Street art

By GREG COOK  |  August 12, 2008

The Carnival also has roots in the Catholic tradition of drinking and eating and dancing too much, of generally letting loose (think Mardi Gras), before the Lenten period of ritual fasting and prayer that precedes Easter. (In Trinidad, Carnival is celebrated on the two days before Ash Wednesday, but in deference to Boston’s chillier weather the local festival is held in August.)

Mitchell says he immigrated to Boston from Trinidad in 1968, at the outset of a large influx of Caribbean people to this area. “The economic situation back home was not very good. People wanted to explore better job opportunities, better education opportunities.” By the early ’70s, he was living in Dorchester and working as senior security coordinator for Boston public-housing developments. And he helped Caribbean immigrants become citizens and buy homes and find work. He helped organize various city fairs and community events. In 1972 he was invited to be a judge at the West Indian Carnival in Brooklyn.

“I decided when I left there in ’72 that I need to see if we can have our own festival here in the Boston area. I noticed that the festival in Brooklyn seemed to have been a social-econo asset there. It gave a lot of social clout and opportunities to the community. And I thought if we did the same thing in Boston, we could benefit likewise.”

He enlisted his pal “Jimmy” Ivy Ponder to help him, and they began planning. Local Caribbean-Americans, he says, “never thought it would happen. When I told them about it, they were doubting me to my face.”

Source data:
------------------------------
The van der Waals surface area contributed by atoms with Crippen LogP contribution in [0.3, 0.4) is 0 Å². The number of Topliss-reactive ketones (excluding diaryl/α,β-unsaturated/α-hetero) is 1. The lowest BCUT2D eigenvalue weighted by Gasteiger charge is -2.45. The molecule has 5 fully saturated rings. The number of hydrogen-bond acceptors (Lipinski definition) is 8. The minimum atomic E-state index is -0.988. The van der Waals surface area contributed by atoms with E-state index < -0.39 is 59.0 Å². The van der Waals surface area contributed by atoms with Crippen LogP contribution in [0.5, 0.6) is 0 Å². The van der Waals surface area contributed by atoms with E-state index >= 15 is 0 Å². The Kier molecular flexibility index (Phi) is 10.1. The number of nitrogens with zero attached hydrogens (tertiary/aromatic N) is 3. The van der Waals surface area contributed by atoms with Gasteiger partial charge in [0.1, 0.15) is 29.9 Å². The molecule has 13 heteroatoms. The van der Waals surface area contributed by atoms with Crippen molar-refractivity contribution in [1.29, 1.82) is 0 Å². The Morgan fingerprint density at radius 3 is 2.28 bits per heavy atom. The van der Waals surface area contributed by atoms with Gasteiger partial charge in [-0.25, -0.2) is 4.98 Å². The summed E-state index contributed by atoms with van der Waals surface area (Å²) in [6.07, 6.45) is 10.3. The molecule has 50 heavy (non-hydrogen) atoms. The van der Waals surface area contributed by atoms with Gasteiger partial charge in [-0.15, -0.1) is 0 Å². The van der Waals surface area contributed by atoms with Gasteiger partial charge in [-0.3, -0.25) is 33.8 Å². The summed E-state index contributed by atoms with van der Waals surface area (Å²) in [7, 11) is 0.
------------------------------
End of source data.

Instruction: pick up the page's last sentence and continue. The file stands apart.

He recruited about 30 young ladies from a downtown dance studio to be in his masquerade band, costuming them in imitation grass skirts, feathered crowns, and spears. They were the centerpiece of the first Boston Carnival parade, from City Hall Plaza to Boston Common, in August 1973. “It was a bunch of girls jumping up to the music of Frank Najim, a DJ; one steel band; and some Caribbean people jumping up to the music just in the clothes they wear on the street.”

It attracted some 300 to 400 people. The next year, it more than doubled in size. And on it grew. By 1977, the event had moved from downtown to Dorchester to be in the heart of the city’s Caribbean-American community. Organizers say it attracts some 500,000 people — perhaps, after First Night and Fourth of July on the Esplanade, the largest public event in the area.

This year’s Carnival boasts four main events. The Kiddies Carnival, a costumed children’s parade, takes place at White Stadium in Franklin Park on August 17. The King and Queen Competition at Reggie Lewis Center, 1350 Tremont Street, starts at 6 pm on August 21. “J’ouvert” (“daybreak”), a sort of opening parade, begins around 5 am August 23 at Blue Hill Avenue and Morton Street. It’s followed by the grand masquerade Carnival parade beginning at midday at Martin Luther King Boulevard and Warren Street and ending at Blue Hill Avenue at Franklin Park. (For a good guide to events, go to Smith’s site,

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